The story to be found in Handel’s Alcina of 1735 comes from Ludovico Ariosto’s epic sixteenth century poem Orlando furioso. This had already been employed by Francesca Caccini in La liberazione di Ruggiero dall’isola d’Alcina of 1625, which is recognised today as the first opera to be written by a woman. Handel himself used the libretto of L'isola di Alcina, an opera that was set in 1728 in Rome by Riccardo Broschi, which he acquired the following year during his travels in Italy.
The plot sees the heroic knight Ruggiero trapped on an island by the sorceress Alcina, who has used her supernatural powers to make him love her and forget all about his fiancée Bradamante. Alcina’s isle is, in fact, a desolate place, but through magic she has made it appear green and lush. In this way, she has seduced every knight who has come to it, and then turned each into a stone, animal or plant once she has lost interest.
When Bradamante, disguised as a man named Ricciardo, and Ruggiero’s former tutor Atlante, under the guise of the sailor Melisso, journey to the island to find Ruggiero all manner of misunderstandings arise. For example, Alcina’s sorceress sister Morgana, believing Ricciardo is really a man, falls in love with him, much to the consternation of her own lover Oronte who challenges him to a duel. Meanwhile a boy called Oberto searches the isle for his missing father Astolfo, who he does not know has been transformed by Alcina. When Bradamante finds Ruggiero, he does not even recognise her but over time, with the help of Atlante, he realises the truth and attempts to escape from Alcina’s clutches. At this point, it becomes clear that Alcina really does love Ruggiero. With her feelings for once being genuine she no longer has any recourse to deceit or artifice, which leads her to lose her powers and finally to the release of all the knights from their enchantment.
In Richard Jones’s new staging for the Royal Opera, a co-production with New York’s Metropolitan Opera, the setting is broadly the modern day and the contrast between the real but dull and the glamorous yet artificial is clear from the start. The Prelude sees a group of performers dressed in simple black, white and blue colours gather around ready to sing. Their scores, like the stage curtain, sport a logo proclaiming “The Only Path: Love, Duty, Courtesy, Mercy”, which reflects what Atlante once taught Ruggiero. Then Alcina appears, freezes them and removes their music. On one level, this symbolises her transforming the knights, and on another it makes a statement that this is not going to be a traditional, worthy staging, but rather a whole lot of fun.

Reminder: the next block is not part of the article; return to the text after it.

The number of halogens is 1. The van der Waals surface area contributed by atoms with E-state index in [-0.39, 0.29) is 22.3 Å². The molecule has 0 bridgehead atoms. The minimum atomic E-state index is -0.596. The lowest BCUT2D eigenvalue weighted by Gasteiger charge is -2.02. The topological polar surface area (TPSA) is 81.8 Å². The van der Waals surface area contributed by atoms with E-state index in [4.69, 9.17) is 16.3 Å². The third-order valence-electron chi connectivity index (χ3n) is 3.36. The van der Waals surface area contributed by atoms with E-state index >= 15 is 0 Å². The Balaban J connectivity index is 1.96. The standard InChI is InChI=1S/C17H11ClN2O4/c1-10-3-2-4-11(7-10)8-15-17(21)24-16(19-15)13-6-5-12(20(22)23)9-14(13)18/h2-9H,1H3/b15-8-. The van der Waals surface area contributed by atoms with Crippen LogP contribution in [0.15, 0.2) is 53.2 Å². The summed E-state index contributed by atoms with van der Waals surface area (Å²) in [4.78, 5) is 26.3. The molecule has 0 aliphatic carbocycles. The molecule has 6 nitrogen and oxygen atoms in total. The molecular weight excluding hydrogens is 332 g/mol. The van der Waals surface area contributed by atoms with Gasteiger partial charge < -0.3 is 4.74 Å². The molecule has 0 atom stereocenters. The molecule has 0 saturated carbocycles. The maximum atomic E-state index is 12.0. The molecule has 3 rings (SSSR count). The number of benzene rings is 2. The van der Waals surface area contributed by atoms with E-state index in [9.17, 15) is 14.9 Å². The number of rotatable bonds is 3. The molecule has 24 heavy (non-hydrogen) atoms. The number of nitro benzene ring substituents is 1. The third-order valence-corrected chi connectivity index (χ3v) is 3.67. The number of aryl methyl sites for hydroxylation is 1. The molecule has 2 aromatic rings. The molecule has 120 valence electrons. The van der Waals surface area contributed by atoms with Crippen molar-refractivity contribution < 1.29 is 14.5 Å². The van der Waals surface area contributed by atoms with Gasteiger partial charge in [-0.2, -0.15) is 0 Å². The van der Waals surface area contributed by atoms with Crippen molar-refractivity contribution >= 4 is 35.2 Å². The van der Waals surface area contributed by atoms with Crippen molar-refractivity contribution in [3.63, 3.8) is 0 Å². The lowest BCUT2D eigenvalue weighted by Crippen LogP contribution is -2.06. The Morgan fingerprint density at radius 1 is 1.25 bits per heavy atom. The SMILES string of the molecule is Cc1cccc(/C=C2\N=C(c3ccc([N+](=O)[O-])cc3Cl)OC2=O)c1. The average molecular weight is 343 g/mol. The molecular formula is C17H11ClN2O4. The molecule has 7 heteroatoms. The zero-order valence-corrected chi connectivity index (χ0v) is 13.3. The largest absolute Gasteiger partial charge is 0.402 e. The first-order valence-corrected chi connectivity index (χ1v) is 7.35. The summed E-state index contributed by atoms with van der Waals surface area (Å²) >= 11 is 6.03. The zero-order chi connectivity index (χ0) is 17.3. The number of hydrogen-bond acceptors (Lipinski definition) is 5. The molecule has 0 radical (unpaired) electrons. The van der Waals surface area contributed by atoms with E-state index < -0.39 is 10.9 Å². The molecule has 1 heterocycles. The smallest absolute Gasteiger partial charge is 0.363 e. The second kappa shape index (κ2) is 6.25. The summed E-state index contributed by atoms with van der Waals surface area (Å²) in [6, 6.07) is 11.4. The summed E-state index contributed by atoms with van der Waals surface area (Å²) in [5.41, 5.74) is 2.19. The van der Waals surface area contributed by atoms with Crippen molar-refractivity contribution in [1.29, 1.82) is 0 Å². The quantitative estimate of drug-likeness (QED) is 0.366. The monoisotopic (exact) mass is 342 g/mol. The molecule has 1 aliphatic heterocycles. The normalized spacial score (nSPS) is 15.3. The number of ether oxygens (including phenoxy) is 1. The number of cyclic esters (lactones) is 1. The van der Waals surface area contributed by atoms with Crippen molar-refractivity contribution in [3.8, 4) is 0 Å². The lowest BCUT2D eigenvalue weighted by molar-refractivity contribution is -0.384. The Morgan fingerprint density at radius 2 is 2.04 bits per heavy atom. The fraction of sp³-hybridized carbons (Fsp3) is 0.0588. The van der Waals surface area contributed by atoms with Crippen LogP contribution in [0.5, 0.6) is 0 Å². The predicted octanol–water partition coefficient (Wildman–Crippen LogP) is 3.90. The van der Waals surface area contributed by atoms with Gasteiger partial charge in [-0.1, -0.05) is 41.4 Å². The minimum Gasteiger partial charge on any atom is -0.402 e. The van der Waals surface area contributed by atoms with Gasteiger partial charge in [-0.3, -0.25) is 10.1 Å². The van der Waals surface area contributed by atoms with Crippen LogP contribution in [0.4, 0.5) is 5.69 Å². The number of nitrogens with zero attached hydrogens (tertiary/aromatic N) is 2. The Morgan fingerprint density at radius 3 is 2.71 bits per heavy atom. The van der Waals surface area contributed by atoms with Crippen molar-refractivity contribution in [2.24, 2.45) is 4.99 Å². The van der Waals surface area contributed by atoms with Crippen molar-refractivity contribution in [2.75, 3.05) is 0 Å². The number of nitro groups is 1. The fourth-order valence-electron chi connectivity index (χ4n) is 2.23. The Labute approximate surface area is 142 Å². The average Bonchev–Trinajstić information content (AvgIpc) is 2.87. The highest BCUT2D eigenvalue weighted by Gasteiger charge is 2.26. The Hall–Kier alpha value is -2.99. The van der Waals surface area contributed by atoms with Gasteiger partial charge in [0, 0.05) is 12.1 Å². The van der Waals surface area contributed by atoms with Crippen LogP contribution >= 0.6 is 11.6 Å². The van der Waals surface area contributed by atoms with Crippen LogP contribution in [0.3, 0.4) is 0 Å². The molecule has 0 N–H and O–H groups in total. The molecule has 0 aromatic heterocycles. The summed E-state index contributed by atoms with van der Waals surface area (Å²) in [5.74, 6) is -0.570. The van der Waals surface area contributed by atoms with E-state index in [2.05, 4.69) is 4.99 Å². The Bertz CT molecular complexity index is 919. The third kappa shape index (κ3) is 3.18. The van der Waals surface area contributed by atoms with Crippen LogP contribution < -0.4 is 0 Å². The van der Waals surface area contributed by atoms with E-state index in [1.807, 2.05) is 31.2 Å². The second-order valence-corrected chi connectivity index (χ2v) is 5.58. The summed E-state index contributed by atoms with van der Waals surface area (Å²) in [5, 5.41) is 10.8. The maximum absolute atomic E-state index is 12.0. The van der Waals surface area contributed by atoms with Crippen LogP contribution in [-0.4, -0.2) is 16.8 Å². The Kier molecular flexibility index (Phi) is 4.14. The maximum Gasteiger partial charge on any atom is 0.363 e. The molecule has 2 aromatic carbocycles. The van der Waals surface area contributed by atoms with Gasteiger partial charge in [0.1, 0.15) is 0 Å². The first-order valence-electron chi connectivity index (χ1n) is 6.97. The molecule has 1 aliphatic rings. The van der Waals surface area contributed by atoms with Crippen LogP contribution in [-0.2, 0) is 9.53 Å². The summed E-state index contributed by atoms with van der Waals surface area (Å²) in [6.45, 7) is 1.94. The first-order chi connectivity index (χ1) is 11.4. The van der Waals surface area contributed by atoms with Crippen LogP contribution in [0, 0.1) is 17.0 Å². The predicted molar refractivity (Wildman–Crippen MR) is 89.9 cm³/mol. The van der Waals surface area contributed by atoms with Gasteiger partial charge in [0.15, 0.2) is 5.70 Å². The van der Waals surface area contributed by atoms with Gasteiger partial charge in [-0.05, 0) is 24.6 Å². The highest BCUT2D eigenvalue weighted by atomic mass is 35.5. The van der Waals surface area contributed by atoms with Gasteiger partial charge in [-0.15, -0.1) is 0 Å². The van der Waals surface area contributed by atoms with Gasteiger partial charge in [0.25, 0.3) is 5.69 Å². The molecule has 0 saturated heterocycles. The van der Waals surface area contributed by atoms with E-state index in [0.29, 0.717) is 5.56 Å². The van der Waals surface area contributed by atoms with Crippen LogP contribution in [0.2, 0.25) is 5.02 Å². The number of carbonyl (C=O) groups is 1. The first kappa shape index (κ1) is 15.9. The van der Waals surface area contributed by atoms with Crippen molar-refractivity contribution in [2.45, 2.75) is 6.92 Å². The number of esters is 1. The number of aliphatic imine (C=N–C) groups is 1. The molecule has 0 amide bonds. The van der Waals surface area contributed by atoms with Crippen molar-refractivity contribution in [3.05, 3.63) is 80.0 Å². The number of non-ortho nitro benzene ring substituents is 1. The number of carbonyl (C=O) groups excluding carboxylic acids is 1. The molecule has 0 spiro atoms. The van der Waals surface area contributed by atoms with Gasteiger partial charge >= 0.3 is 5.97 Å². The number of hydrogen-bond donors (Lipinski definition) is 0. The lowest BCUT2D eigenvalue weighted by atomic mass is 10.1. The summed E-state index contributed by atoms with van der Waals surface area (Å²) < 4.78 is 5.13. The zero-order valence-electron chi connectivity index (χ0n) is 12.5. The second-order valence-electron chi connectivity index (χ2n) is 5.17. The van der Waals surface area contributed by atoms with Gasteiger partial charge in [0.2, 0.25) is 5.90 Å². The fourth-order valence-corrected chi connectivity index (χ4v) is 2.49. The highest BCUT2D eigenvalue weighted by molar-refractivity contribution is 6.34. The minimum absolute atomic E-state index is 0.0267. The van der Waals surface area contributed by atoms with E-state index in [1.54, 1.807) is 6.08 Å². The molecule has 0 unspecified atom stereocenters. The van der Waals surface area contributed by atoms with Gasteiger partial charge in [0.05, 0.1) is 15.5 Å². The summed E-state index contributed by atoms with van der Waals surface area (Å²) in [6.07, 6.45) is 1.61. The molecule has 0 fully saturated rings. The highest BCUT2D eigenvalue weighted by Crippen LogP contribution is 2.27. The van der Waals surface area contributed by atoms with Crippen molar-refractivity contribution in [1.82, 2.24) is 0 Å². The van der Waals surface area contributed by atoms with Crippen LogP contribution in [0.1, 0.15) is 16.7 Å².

In this vein, the enchanted knights do not represent a combination of animate and inanimate objects. Instead, all become animals such as dogs, parrots, goats and hares with beautifully crafted masks topping otherwise human clothes. The opera contains several musical sequences that were originally composed for the dancer and choreographer Marie Sallé, and by keeping the animals upright on two legs it gives them the opportunity to engage in much entertaining dancing, courtesy of movement director Sarah Fahie, such as during Morgana’s aria ‘Tornami a vagheggiar’. The animals also act as servants to Alcina, which is an interesting touch because, while this could be seen as resulting from their enchantment, it also suggests a degree of complicity on their part.
The urn, which is the source of Alcina’s magic, becomes a huge bottle of perfume that the sorceress sprays people with in order to enslave them. Here, she actually turns ‘Ricciardo’ into a squirrel by squirting him before relenting and changing him back when normally in Act II she is persuaded against transforming him in the first place. When Atlante enables Ruggiero to see that the island is pure artifice, we are also shown how everything is an illusion by having the spectacle reduced to just this bottle and a few animal masks. In fact, in Antony McDonald’s set, the audience is given multiple perspectives on the scenario throughout by having the ‘green meadows’ of which Ruggiero sings wheeled on and off periodically, so that it experiences both the illusion and the stark reality of a bare stage when these are absent. There is one downside to this decision, which is that, because we become used to seeing both, the bare landscape does not register any more in our minds when Alcina’s powers begin to wane. However, the sad sight of Oberto searching for his father with ‘Missing’ leaflets at some of the opera’s most exuberant moments ensures that the production is always a multi-layered affair.
Baroque specialist Christian Curnyn’s conducting is superb, while the cast is outstanding. Lisette Oropesa is stunning in the title role as her gorgeous soprano proves particularly adept at capturing the fear and sorrow Alcina feels as her power wanes and forces move against her. As Ruggiero, Emily D'Angelo’s mezzo-soprano is highly intriguing and persuasive in both the lower and upper registers. As Bradamante, Varduhi Abrahamyan’s sound is as secure as it is undoubtedly beautiful, while Mary Bevan as Morgana, Rupert Charlesworth as Oronte and José Coca Loza as Atlante are similarly excellent. Finally, while Oberto will often be sung by a soprano, here the part is actually played by a twelve-year old boy. Malakai M Bayoh, who shares the role across the run with Rafael Flutter, displays an extremely delightful and accomplished sound, while also capturing the right sense of innocence in a child who, being entirely oblivious to the machinations of others, simply wishes to see his father once more.
By Sam Smiththe 11 of November, 2022 | Print